The Boss should have packed lightly; when Harry hits town his excess baggage includes happenstance, convenience, and an unsatisfying climax. A pair of anti-smokers, awkwardly-placed in Act I, return to enact revenge three reels later. Given what we know of him, a pro like Harry would never be so reckless a shot. And either that bell tower had 147 stories or Harry took the 10-steps-down, five-steps-up staircase. Ray has time to jump to his death and deliver a pavement soliloquy while Harry is still running.

In spite of these few gripes, In Bruges is still worth your time if for no other reason than a chance to watch Brendan Gleeson, one of the last great character actors, strut his stuff. Fiennes and Farrell (basically reprising his role from Cassandra’s Dream) are outstanding, but nothing comes close to matching the scene in the tower where Ray, tired of all the double-crossing, simply gives up. In the company of such over-the-top performances, Gleeson wisely underplays at every turn. His maturity and depth of characterization are what engaged and kept me in In Bruges.

The 4K edition includes four featurettes, deleted and extended scenes, interviews with the cast and filmmakers, a gag reel and the film’s trailer.

Tenet

BLU-RAY REVIEW:

Warner;
Action;
Box Office $57.9 million;
$28.98 DVD, $35.99 Blu-ray, $44.95 UHD BD;
Rated ‘PG-13’ for intense sequences of violence and action, some suggestive references and brief strong language.
Stars John David Washington, Robert Pattinson, Elizabeth Debicki, Dimple Kapadia, Martin Donovan, Clémence Poésy, Aaron Taylor-Johnson, Michael Caine, Kenneth Branagh.

Christopher Nolan’s films often employ time-shifting narrative techniques that challenge the viewer to pay attention in order to be rewarded with a compelling entertainment experience.

With Tenet, is it possible that Nolan has crafted such a bizarre premise that even his smartest fans will have trouble wrapping their heads around it?

If there were a movie or TV show in which the characters were watching a “Christopher Nolan-style” movie, and then the makers of that program had to create a fake film to both represent and satirize a Nolan movie, something like Tenet is probably what they would come up with.

The story involves a CIA agent (John David Washington) who finds himself caught up with a super-secret organization on a mission to stop World War III from being started by enemies from the future who are able to invert the entropy of objects so that the travel backwards in time. The main enemy in the present is a Russian oligarch (Kenneth Branagh) who wants to assemble a device that will wipe out time itself, causing a paradox.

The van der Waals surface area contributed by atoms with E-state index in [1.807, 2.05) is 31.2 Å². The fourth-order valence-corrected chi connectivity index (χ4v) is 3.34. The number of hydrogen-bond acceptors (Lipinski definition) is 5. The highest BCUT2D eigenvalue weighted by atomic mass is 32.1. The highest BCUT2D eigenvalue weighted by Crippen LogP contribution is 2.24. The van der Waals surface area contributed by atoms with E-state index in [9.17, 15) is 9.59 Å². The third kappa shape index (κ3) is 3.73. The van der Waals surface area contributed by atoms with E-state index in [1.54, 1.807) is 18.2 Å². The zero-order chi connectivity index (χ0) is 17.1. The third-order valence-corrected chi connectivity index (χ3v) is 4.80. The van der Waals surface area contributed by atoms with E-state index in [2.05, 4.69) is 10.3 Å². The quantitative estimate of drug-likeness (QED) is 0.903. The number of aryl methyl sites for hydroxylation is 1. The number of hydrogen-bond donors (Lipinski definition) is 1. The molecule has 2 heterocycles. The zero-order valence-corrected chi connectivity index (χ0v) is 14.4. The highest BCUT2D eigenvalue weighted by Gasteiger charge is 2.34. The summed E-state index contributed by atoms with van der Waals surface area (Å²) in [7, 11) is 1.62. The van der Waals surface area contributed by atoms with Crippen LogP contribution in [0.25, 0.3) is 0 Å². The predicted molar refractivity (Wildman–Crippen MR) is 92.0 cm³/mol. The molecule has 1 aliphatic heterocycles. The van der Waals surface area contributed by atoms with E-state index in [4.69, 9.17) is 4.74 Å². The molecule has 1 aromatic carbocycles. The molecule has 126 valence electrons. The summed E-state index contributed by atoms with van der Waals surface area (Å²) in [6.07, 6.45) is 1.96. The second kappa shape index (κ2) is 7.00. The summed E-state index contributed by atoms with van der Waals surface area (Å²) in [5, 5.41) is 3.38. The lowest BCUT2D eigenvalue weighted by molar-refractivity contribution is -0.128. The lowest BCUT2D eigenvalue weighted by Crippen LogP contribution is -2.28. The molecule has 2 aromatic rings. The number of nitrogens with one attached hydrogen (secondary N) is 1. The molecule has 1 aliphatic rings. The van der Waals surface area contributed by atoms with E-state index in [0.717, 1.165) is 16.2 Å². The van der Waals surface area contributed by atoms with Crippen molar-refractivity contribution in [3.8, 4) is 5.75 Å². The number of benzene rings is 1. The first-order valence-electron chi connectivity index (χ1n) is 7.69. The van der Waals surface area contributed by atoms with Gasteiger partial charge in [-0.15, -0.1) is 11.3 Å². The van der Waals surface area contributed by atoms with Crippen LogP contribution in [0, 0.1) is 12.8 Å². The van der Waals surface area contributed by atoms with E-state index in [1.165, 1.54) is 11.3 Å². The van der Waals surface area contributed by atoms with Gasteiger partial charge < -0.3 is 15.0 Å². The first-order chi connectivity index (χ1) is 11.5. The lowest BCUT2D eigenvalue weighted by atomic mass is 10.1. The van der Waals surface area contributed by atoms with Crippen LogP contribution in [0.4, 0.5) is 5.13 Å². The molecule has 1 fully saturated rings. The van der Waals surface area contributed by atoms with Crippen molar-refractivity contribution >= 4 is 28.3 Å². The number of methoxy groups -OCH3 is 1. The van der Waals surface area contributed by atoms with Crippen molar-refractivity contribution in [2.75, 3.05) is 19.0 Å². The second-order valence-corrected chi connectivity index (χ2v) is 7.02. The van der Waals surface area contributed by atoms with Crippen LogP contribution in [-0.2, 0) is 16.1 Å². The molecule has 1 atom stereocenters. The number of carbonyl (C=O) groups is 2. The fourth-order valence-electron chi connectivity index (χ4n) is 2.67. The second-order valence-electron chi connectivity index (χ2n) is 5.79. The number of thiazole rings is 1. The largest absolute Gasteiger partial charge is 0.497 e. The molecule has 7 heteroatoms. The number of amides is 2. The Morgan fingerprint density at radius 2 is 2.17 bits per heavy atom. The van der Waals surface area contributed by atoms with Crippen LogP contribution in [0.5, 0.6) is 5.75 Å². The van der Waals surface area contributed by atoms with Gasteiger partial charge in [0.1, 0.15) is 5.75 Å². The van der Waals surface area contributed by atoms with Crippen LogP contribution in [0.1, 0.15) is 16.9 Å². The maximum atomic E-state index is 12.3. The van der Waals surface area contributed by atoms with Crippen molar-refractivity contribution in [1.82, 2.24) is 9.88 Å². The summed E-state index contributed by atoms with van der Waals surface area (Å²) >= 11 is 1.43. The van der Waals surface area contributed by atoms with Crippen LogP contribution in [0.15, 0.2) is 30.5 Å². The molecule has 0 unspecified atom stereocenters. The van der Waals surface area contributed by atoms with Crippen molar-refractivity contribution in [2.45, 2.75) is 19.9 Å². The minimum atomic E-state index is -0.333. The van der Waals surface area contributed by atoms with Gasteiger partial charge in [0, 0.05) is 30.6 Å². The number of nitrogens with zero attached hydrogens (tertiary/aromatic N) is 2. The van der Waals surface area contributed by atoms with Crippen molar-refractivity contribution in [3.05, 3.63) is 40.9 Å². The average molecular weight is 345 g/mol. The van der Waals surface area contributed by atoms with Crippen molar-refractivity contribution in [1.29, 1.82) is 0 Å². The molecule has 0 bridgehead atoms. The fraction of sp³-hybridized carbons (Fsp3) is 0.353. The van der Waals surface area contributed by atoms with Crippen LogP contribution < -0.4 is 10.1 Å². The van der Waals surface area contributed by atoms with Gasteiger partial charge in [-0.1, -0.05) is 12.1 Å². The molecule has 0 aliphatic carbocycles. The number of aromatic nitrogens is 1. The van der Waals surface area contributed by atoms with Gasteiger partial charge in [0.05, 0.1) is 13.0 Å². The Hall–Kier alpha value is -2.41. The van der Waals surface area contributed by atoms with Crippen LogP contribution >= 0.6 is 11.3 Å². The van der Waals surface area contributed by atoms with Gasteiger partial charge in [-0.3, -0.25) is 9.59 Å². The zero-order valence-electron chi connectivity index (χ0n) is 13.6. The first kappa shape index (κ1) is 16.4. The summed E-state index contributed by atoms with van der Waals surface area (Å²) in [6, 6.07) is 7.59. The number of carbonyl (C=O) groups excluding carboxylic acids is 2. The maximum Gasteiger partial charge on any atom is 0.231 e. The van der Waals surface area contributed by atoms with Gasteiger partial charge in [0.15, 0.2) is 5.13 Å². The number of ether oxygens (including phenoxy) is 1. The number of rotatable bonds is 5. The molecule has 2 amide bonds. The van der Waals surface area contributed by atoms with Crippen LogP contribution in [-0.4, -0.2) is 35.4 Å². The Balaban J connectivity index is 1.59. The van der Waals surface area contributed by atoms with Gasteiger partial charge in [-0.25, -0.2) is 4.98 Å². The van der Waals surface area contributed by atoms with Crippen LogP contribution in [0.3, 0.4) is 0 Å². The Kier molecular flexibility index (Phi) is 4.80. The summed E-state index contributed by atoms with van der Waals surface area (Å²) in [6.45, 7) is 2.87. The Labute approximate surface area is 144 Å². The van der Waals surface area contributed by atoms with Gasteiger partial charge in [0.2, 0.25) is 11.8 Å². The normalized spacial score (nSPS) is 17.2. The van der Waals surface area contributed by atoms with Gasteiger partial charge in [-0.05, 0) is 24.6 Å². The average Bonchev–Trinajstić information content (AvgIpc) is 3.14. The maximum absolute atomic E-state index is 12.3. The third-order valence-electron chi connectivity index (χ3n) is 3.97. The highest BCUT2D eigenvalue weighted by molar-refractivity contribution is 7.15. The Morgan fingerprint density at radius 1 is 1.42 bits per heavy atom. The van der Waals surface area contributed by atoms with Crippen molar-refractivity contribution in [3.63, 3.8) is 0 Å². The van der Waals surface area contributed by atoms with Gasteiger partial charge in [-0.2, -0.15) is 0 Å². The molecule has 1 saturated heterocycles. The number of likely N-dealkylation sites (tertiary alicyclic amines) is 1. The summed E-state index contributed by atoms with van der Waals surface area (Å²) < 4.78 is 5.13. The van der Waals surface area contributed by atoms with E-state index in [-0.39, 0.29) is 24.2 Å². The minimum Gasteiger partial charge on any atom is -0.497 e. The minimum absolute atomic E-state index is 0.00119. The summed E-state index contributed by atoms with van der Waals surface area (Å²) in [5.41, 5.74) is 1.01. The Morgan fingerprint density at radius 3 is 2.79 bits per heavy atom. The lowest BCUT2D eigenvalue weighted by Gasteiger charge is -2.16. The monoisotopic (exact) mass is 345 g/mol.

A common trait to Nolan’s films is how much they seem to be meta-commentaries on the art of filmmaking, and Tenet is no exception. In addition to the editing techniques that alter the flow of time much like the way a viewer can jump around a movie using a home video player, Washington’s character is referred to only as “The Protagonist,” a word that literally means the main character of a story.

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At its simplest level, the film could be described as a time travel spy thriller, but that does little to convey just what a viewer is in for. Characters fight other characters who move backwards through the scene, then discover inversion machines that allow them to revisit earlier scenes, forcing characters in two different time frames to interact with each other, culminating in one of the most cinematically engaging, if utterly nonsensical, battles one is likely to witness.

Unlike Nolan’s earlier movies, such as Memento, Inception or Interstellar, where the time-shifting techniques have a certain logic to them, the exposition in Tenet would seem to defy all sense of rationality, yet they still work within the confines of the story as long as one doesn’t think about it too hard.

When a scientist character in the film trying to explain inverted time tells the hero, “Don’t try to understand it … just feel it,” she’s basically giving instructions to the audience, too.

And that’s pretty much the only way a viewer can make sense of what’s going on — by not trying to. Just enjoy the film in the moment, accept the notion that the characters have a handle on it, and take it in as an expression of pure cinema.

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There have been some grumblings about the sound mix favoring background noise and music to the point of making the dialogue hard to hear, and requiring subtitles, but I was able to make out what the characters were saying just fine. Perhaps it’s just a factor of getting used to it after multiple viewings.

The Blu-ray includes a comprehensive, multi-part behind-the-scenes documentary that runs about an hour and 15 minutes and covers the production from Nolan’s conception of it, to casting it, to crafting the action scenes, to post-production, editing and music. Viewers who’ve just watched the film and are still trying to make sense of it can take some satisfaction in seeing the stunt coordinator breaking his brain trying to conceive of how to depict a fight between two characters moving in opposite directions through time, and know they aren’t alone.